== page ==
Three tips for exercising with type 1 diabetes

Exercise. We know we should do more of it, but exercising and managing blood sugars is a tricky task! Many of us have tried repeatedly to work out, only to get tripped up by our blood sugar over and over again. I'm going to share a few tips that I hope will make exercising with type 1 diabetes a little bit easier, or at the very least, not so complicated.

Tip #1: Experiment and collect information

My friend, Ginger Vieira, recently wrote a great book called Your Diabetes Science Experiment, and experimenting (with good, detailed record keeping) is one key to success in exercising with diabetes. That means testing often and keeping notes. Gathering all of that information is a royal pain, but it's the only way to know how you react to exercise.

Tip #2: Be prepared

With type 1 diabetes we have to be prepared for the worst case scenario. When exercising, the worst case scenario is typically a nasty low blood sugar. It is super important that you have what you need to treat a low, and it's important to have way more than you think you might need.

One key piece that helps a lot in this area (lows while exercising) is that rapid drops in blood sugar while exercising are usually related to IOB (Insulin on Board) from a recent meal or correction bolus. Bolus insulin you take, either via pump or injection, stays active in your body for a number of hours. Keep that in mind as you are planning for your exercise, and if necessary, eat some carbs to compensate.

How much? See tip #1.

Tip #3: Make insulin adjustments

If you are wearing an insulin pump, you can turn down your insulin for exercising. It's important to know that any change you make to your basal insulin doesn't kick in for at least 60-90 minutes. So if you're the type that disconnects your pump right before jumping on the elliptical machine, it's not going to do you any good. In fact, it can raise your blood sugar long after you're done, rather than while you're working out.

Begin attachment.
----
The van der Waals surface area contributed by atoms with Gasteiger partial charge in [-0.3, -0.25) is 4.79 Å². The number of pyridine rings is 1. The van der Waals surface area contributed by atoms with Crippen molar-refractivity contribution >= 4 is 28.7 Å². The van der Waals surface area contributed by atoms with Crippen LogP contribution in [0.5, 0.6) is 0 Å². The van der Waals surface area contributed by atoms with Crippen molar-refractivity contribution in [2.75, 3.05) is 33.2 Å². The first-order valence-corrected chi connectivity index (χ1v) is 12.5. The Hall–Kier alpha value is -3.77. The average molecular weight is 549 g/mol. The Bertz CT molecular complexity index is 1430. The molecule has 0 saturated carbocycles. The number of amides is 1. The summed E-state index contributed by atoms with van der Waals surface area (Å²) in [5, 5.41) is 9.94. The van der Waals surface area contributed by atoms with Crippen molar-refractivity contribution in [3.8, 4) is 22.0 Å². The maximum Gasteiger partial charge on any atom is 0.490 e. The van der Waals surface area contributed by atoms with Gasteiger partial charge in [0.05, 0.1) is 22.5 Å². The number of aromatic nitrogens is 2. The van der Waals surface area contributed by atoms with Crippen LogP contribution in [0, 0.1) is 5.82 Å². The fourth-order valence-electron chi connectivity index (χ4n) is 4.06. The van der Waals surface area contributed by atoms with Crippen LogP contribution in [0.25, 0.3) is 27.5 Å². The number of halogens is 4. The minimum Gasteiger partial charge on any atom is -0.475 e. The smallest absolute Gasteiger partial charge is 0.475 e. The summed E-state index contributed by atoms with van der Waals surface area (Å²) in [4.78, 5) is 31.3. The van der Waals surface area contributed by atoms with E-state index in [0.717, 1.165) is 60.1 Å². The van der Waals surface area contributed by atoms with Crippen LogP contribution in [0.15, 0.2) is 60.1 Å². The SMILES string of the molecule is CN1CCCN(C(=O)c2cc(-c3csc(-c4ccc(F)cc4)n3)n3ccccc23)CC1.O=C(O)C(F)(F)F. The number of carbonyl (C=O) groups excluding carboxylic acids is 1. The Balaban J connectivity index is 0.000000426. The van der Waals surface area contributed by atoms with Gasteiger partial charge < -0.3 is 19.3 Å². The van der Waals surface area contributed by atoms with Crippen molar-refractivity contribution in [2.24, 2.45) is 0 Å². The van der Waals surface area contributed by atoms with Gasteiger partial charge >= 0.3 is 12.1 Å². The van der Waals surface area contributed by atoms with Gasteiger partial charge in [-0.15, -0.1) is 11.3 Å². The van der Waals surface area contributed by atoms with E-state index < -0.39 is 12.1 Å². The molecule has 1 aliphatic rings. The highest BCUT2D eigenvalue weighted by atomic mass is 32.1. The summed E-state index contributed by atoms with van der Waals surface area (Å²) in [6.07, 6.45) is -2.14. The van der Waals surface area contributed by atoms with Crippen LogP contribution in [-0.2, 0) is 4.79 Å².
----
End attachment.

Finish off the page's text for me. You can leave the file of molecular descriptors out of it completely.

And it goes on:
If you take shots, you have a little less flexibility. That just means you'll have to compensate with carbohydrates in order to keep your sugars high enough while exercising. I know what you're thinking. Don't worry, the exercise is kicking up your metabolism long after you're done working out, so unless you're eating an unreasonably high amount of stuff before your workout, you'll burn plenty of calories to make it worthwhile. It just feels counter-intuitive.

It's also important to know that certain types of exercise may not require insulin adjustments or extra carbs. Anaerobic weight lifting, for example, typically doesn't drop your blood sugar like a session of cardio or aerobic activity does.

Tip #4: Have Fun! (I couldn't help but throw in an extra one)

If you can find an exercise that is fun, that's a bonus, and will keep you doing it. It may also give you the extra motivation to get through all of the work that diabetes requires in order to exercise safely. Anything you do is going to help you, both with diabetes management and health in general, and you should feel good about that.

About Scott Johnson

Scott was diagnosed with type 1 diabetes in 1980. Since 2004, he has been writing about his successes and struggles with diabetes. Connect with Scott on The Diabetes Collective.


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